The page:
If, for example, the hospital did not go through the kinds of processes associated with admissions (e.g. stuff like clerking in etc) and/or the patient did not have access to the kinds of facilities one would associate with being a hospital inpatient (e.g. access to medication) then arguably a court might find that they were never actually admitted. These considerations probably have more practical relevance to the “is s.19 available shortly after they arrive?” question than the one actually posed in this thread, but they hinge on the same points of law. I think that provided there is no argument as to whether the patient was in fact “admitted” following their arrival then it would be most logical to take the date and time that the hospital managers took custody of the patient at the hospital as a proxy for the date and time of admission for the purposes of s.6, but clearly until a judge actually rules on that point it’s impossible to be certain.

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“The questions then: when does this ‘take and convey’ power (and to detain en route) transform itself into the actual admission under s.2 MHA (and so for time to start running for the purposes of the up-to-28-days s.2 detention)?”

I’d suggest the S2 does not start until the person has actually arrived at the hospital named in the application. Whether or not the papers have gone ahead (even in this new age of electronic delivery of forms where they are deemed ‘served’ as soon as they are received".) I don’t think it is possible to say that a hospital has admitted someone before they have arrived, even if they have agreed to accept them and had papers served on them.
Imagine, for example, a sad situation where the person dies whilst en route. In whose custody are they at that point? Would the hospital managers have to complete the notification to CQC of the death of a detained patient? Or would the person have died in a regulation limbo? I’m guessing a coroner would deem them to have been in state custody, but not in the custody of the hospital in which the person never set foot.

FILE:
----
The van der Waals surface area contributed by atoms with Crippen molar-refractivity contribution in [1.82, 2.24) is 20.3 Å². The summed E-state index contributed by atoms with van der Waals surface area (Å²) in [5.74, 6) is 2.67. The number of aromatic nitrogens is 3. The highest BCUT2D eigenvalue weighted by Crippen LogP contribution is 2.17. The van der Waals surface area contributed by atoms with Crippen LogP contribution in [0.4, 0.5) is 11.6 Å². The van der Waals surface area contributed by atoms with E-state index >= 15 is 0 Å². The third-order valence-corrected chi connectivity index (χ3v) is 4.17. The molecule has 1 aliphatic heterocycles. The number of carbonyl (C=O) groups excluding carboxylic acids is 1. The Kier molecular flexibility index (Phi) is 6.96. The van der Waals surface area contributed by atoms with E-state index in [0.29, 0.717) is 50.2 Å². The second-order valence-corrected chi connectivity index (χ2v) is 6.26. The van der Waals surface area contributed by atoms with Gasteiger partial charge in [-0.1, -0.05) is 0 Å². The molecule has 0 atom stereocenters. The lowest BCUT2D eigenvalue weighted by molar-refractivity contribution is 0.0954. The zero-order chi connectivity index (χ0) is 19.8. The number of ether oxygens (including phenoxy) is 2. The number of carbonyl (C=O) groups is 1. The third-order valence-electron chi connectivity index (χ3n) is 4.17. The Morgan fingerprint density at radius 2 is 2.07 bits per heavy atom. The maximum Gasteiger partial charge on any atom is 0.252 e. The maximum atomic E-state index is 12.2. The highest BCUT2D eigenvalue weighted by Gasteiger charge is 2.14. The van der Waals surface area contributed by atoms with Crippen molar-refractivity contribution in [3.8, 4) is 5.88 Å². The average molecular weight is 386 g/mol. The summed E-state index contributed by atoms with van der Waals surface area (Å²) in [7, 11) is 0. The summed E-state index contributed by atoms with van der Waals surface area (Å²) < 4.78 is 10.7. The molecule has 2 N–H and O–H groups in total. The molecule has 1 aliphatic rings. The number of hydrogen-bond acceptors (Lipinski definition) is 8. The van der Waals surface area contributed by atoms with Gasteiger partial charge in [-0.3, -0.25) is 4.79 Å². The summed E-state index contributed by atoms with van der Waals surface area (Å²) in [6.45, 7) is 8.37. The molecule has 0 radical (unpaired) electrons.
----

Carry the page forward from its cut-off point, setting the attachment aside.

Thanks Nick.

I think we are agreed. The formal start of the s.2 MHA does not (for the purposes of time running and the 28 days) start until the patient is actually “admitted” to the hospital.

What s.6(1) allows is that for a person who has had the AMHP and medical recommendations completed already and hence a hospital identified to which they will be taken, to be taken and conveyed to the hospital.

So, 6(1) power first to take and convey and s.2 power clicks in to effect when the patient passes the ward threshold and hears the clunk of the door behind them (think the sound of the door closing in the opeing credits of Porridge).

My point to Richard was that when a patient was being brought in from outside the hospital, the AMHP would have had to preagree and arrange with the hospital that the patient could be so admitted (i.e, that there was speace there and that the hospital could accommodate that type of patient/presentation and also of course, if it’s a private hospital that funding was in place or agreed).

I think “admitted” in the statute would just be given the ordinary meaning of that word, and the regulations about service of the application are sufficiently separate not to make any difference. I don’t think any court would say a patient who arrived in hospital late on Monday night wasn’t really “admitted”, and so was not detained under the statute, until the paperwork was properly served the next day.

That’s what the Judge agreed in the NR displacement case, in effect, hence why he found the patient was admitted the day before the H3 form was completed (albeit it was in strict chronology only a couple of hours either side of midnight between P being admitted and the H3 being completed).